This past Sunday we lit the fourth Advent candle, the candle of love. As we did so I got thinking about what we know of love. Church goers will be familiar with the scriptural quote from John 3:16, “For God so loved the world that he gave his one and only Son, that whoever believes in him shall not perish but have eternal life.” That is a love that would be hard to emulate wouldn’t it? And then there are the words from 1 Corinthians 13,
1If I speak in the tonguesa of men and of angels, but have not love, I am only a resounding gong or a clanging cymbal. 2If I have the gift of prophecy and can fathom all mysteries and all knowledge, and if I have a faith that can move mountains, but have not love, I am nothing. 3If I give all I possess to the poor and surrender my body to the flames,b but have not love, I gain nothing.
4Love is patient, love is kind. It does not envy, it does not boast, it is not proud. 5It is not rude, it is not self-seeking, it is not easily angered, it keeps no record of wrongs. 6Love does not delight in evil but rejoices with the truth. 7It always protects, always trusts, always hopes, always perseveres.
8Love never fails. But where there are prophecies, they will cease; where there are tongues, they will be stilled; where there is knowledge, it will pass away. 9For we know in part and we prophesy in part, 10but when perfection comes, the imperfect disappears. 11When I was a child, I talked like a child, I thought like a child, I reasoned like a child. When I became a man, I put childish ways behind me. 12Now we see but a poor reflection as in a mirror; then we shall see face to face. Now I know in part; then I shall know fully, even as I am fully known.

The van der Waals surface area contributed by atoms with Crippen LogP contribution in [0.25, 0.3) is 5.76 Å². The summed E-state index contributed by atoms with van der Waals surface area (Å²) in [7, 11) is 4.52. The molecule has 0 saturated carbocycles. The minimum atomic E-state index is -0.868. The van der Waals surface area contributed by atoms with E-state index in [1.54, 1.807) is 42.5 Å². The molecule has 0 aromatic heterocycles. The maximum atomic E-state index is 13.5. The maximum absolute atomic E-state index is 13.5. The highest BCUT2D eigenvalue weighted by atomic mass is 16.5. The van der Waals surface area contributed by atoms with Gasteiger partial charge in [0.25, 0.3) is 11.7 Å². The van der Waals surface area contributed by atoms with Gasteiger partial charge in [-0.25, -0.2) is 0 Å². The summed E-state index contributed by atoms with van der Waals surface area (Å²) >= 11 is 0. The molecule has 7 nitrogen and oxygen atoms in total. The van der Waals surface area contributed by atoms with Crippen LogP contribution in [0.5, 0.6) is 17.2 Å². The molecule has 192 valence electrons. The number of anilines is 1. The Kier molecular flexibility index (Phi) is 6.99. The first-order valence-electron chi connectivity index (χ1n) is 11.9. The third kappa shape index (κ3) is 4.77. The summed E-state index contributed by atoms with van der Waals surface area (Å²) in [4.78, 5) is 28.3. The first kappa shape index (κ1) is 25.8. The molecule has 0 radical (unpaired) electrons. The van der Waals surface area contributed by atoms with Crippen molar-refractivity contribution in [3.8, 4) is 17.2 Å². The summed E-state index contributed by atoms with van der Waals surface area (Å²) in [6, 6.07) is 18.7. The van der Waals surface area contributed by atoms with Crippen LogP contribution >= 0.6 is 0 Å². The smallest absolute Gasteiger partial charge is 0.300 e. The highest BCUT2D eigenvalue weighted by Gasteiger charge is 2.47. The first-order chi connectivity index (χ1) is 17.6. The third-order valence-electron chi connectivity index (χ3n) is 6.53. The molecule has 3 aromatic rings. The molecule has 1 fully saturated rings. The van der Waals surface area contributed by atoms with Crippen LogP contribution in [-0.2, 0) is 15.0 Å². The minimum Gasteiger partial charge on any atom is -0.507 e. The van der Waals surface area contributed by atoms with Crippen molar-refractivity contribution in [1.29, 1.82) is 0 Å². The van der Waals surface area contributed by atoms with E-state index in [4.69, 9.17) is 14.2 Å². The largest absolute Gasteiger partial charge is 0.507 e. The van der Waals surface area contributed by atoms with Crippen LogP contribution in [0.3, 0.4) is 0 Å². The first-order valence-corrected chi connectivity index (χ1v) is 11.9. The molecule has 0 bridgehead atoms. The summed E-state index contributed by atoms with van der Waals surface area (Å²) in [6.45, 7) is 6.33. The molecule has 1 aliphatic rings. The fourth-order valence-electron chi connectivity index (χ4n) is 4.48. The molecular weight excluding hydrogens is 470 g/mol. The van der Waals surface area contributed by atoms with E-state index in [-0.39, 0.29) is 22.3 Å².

13And now these three remain: faith, hope and love. But the greatest of these is love.
On reading these sections of the Bible I think we risk getting a very romanticized idea of perfect, comfortable love which will always meet our needs and never be challenging. So what about all those conflicts in our families? I believe we miss out on a rather significant point from God’s love letter to his people, as the Bible is often called, we have often been in conflict with God.
In my classes lately we have been looking at Dr. John Gray’s love letter technique for dealing with conflict within relationships. One of the things that is so powerful about this technique is that it focuses not on everything that is wrong with the other person, but on our own feelings. The idea is that by going systematically through all the feelings and writing them out we will find ourselves back at love. There is a section for each of; Anger, Sadness, Fear, Regret, and Love. My students often start out rejecting the idea out of hand because it starts out with such negative feelings. After all, we aren’t supposed to get angry, jealous, etc.
Let’s look at those again. We have read about the wrath of God, and out of anger Jesus destroyed the fig tree. Every time humans have turned their backs on God and strayed it must have saddened God, as it would any parent when rejected by their children. Jesus is moved to sadness over the troubles of others, and he cries in sadness and some degree of fear over the challenge in facing the cross. It seems clear that God has felt regret if only by looking at the number of times we were cast out, sent into exile or in other ways punished, only to be taken up again in God’s arms.
If things in your relationships are not all rosy and exciting as we head into Christmas, do not feel that the Hope, Peace, Joy, and Love are not for you! It is because of God’s love (anger, sadness, fear, regret and all) that we were sent the awesome gift of Jesus. It is out of God’s love that we are offered grace. It may take us years to unwrap it, but the gift remains there for those who believe.
To find out more about the Love Letter Technique read Men are from Mars, Women are from Venus by Dr. John Gray